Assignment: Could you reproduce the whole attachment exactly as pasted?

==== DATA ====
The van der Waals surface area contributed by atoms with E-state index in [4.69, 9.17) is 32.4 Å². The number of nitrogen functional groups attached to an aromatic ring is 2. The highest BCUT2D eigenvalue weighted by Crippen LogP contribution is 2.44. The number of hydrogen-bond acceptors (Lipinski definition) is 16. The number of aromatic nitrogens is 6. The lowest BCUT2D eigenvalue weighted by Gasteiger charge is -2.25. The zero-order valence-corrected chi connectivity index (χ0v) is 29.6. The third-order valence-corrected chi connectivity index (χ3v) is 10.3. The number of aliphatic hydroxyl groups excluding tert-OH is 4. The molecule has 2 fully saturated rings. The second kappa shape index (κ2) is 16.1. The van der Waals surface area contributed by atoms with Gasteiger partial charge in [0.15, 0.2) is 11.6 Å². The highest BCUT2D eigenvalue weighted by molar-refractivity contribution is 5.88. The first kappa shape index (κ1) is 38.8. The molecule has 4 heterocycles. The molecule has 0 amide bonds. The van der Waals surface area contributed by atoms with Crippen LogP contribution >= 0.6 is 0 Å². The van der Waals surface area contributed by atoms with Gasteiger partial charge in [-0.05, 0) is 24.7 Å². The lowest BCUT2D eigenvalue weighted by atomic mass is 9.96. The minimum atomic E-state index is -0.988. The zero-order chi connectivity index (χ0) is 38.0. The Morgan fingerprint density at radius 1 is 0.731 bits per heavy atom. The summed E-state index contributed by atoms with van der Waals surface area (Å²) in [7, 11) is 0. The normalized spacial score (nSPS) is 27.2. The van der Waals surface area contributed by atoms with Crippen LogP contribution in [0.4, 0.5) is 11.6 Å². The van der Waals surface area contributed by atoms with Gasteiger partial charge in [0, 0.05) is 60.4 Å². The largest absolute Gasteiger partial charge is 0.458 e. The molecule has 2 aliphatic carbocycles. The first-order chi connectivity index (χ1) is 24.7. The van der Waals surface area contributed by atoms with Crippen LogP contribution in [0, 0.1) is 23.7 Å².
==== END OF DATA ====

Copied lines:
The van der Waals surface area contributed by atoms with E-state index in [4.69, 9.17) is 32.4 Å². The number of nitrogen functional groups attached to an aromatic ring is 2. The highest BCUT2D eigenvalue weighted by Crippen LogP contribution is 2.44. The number of hydrogen-bond acceptors (Lipinski definition) is 16. The number of aromatic nitrogens is 6. The lowest BCUT2D eigenvalue weighted by Gasteiger charge is -2.25. The zero-order valence-corrected chi connectivity index (χ0v) is 29.6. The third-order valence-corrected chi connectivity index (χ3v) is 10.3. The number of aliphatic hydroxyl groups excluding tert-OH is 4. The molecule has 2 fully saturated rings. The second kappa shape index (κ2) is 16.1. The van der Waals surface area contributed by atoms with Gasteiger partial charge in [0.15, 0.2) is 11.6 Å². The highest BCUT2D eigenvalue weighted by molar-refractivity contribution is 5.88. The first kappa shape index (κ1) is 38.8. The molecule has 4 heterocycles. The molecule has 0 amide bonds. The van der Waals surface area contributed by atoms with Crippen LogP contribution >= 0.6 is 0 Å². The van der Waals surface area contributed by atoms with Gasteiger partial charge in [-0.05, 0) is 24.7 Å². The lowest BCUT2D eigenvalue weighted by atomic mass is 9.96. The minimum atomic E-state index is -0.988. The zero-order chi connectivity index (χ0) is 38.0. The Morgan fingerprint density at radius 1 is 0.731 bits per heavy atom. The summed E-state index contributed by atoms with van der Waals surface area (Å²) in [7, 11) is 0. The normalized spacial score (nSPS) is 27.2. The van der Waals surface area contributed by atoms with Crippen LogP contribution in [0.4, 0.5) is 11.6 Å². The van der Waals surface area contributed by atoms with Gasteiger partial charge in [0, 0.05) is 60.4 Å². The largest absolute Gasteiger partial charge is 0.458 e. The molecule has 2 aliphatic carbocycles. The first-order chi connectivity index (χ1) is 24.7. The van der Waals surface area contributed by atoms with Crippen LogP contribution in [0, 0.1) is 23.7 Å².